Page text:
Titus Andronicus on paper may seem at odds with Titus Andronicus in action. Never shy about self-reference (see "Titus Andronicus vs. The Absurd Universe"), high-mindedness (see "Upon Viewing Bruegel's 'Landscape With the Fall of Icarus'"), or tongue-in-cheek commentary (see http://titusandronicus.net: Specializing in punk solutions since 2005), the band makes plain that its output is not reflexive or off-the-cuff, but conceptual, a pilot program for a still-forming worldview. Its last two albums explored the Civil War and the eco-system of the local music scene, respectively. Despite the philosophical underpinnings, the music is pure punk in execution: frenetic and lively. Titus Andronicus shows no willingness to reconcile inherent contradictions and no sign of abandoning grandiose ambitions. In fact, the band's next album will be a rock opera, the most grandiose of rock offerings. In this interview, frontman Patrick Stickles talks about the medium and the message.
Your songs tend toward big, existential ideas. Do you ever feel stifled by the limitations of your medium, as though the themes you deal with in your songs might be better explored through media such as fiction or film?
While it may be true that rock 'n' roll cannot traditionally allow the level of detail and explication of ideas that some other formats can offer the artist, it has one major advantage over, say, a book or something: A book can be easily put aside and ignored by the idle student, but a rock 'n' roll band, at its best, is impossible to ignore, and engages the audience in a more confrontational and visceral manner. Words on a page can beckon an eager mind, but rock and roll will shove its message down the throat of even the most ambivalent bystander. Books, paintings, these sort of things invite as rock 'n' roll attacks. In the same way, articulating a feeling on paper may allow greater clarity of expression, but it will be lacking in the catharsis of screaming those same feelings. The physicality of the act of rocking grants transcendent qualities to even the most crudely expressed feelings, tearing down the walls of apathy the listener may put up around themselves so that essence of these feelings, as articulated (however crassly) by the artist may touch the primal oneness within.
That being said, all this screaming and getting in people's faces and the ceremonial endurance of all the loud noises, is easy to turn on and off like a faucet (easy to turn on, anyway), but as the artist gets older, the practicality of less physically demanding mediums of expression grows in its appeal. As I get to be an old man, I can see why certain creative types would find it preferable to spend a year writing a book, maybe with a nice cup of tea in hand, than spend that same year screaming. Also, the price of finding the right place to do all that screaming may be greater than finding a place to put a desk. For now, I choose the life of screaming.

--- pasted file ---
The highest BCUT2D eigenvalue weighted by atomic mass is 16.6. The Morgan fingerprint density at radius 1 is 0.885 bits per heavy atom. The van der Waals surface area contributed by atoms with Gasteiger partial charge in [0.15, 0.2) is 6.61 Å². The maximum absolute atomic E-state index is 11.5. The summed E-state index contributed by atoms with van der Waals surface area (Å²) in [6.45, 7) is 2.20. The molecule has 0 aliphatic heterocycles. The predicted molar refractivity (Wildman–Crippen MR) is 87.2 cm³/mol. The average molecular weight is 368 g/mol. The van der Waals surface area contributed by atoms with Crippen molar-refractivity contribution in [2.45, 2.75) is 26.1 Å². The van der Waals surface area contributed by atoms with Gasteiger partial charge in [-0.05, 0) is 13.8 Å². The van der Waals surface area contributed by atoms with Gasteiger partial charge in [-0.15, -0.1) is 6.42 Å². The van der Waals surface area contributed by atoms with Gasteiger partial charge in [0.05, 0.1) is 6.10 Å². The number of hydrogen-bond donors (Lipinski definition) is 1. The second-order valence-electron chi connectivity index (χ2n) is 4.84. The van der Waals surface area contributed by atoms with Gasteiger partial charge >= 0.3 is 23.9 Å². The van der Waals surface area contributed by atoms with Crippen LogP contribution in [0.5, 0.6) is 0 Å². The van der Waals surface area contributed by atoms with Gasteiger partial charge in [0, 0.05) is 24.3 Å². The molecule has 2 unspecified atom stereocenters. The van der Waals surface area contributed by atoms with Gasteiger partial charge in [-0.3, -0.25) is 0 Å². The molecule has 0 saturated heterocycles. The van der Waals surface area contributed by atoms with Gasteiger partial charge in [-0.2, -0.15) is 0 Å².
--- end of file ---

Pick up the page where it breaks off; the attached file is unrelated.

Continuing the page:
It is important to remember through all this, though, that while we may find it appropriate to try to achieve certain artistic ends with an album that other artists may find more suited to a novel or film, all of that stuff is secondary to the real essential element of rock 'n' roll's appeal, which is the toe-tapping element, the jumping up and down part of it, the part of it that touches the Dionysian and the Bacchanal. Rock 'n' roll having this element separates it from other art forms, but it does not deny it the same hifalutin' ambitions that a painting or a novel may have. The trick is making it work on both levels, so that it may satisfy a sweaty throng on a Saturday night who want nothing more than to connect with their animal nature, or a desperate loner on a Wednesday morning who seeks validation and understanding. It is the same trick we humans must play, balancing the cerebral and the carnal impulses that are forever at war within ourselves. Rock 'n' roll, at its best, will please both ape and ubermensch.
Each Titus Andronicus album seems to have a thematic through line. Do you find taking a thematic approach makes for an unwieldy creative experience, or does it lend a sense of structure?
During the songwriting process up to this point, it is not that I have purposefully catered the songs to adhere to the parameters of the project, but that the parameters of the project have been kept loose enough to allow for me to freely follow the muse. The moment of creation validates the work from birth — it would be foolish to reject something that feels right because it doesn't fit into some predetermined scheme. The particulars of the scheme are established much later, with the disparate pieces of work as evidence of the larger picture.
If anything, the larger concept of the rock opera offers me answers that can reached somewhat logically which I would not have at hand if trying to simply write three perfect minutes of rock. A three minute rock song as a completely blank canvas seems like a lot of freedom, but for me it can mean a lot of hand wringing, as one way to move forward is as empirically “good” as a million others — should I play G then C, or G then D? “Oh baby” then “yeah” or “yeah” then “oh baby?” Having even the vaguest of over-arching themes or goals eliminates a lot of guesswork sometimes.
As you've alluded to, you've said your next album will be a rock opera. How close will it stick to a proper narrative?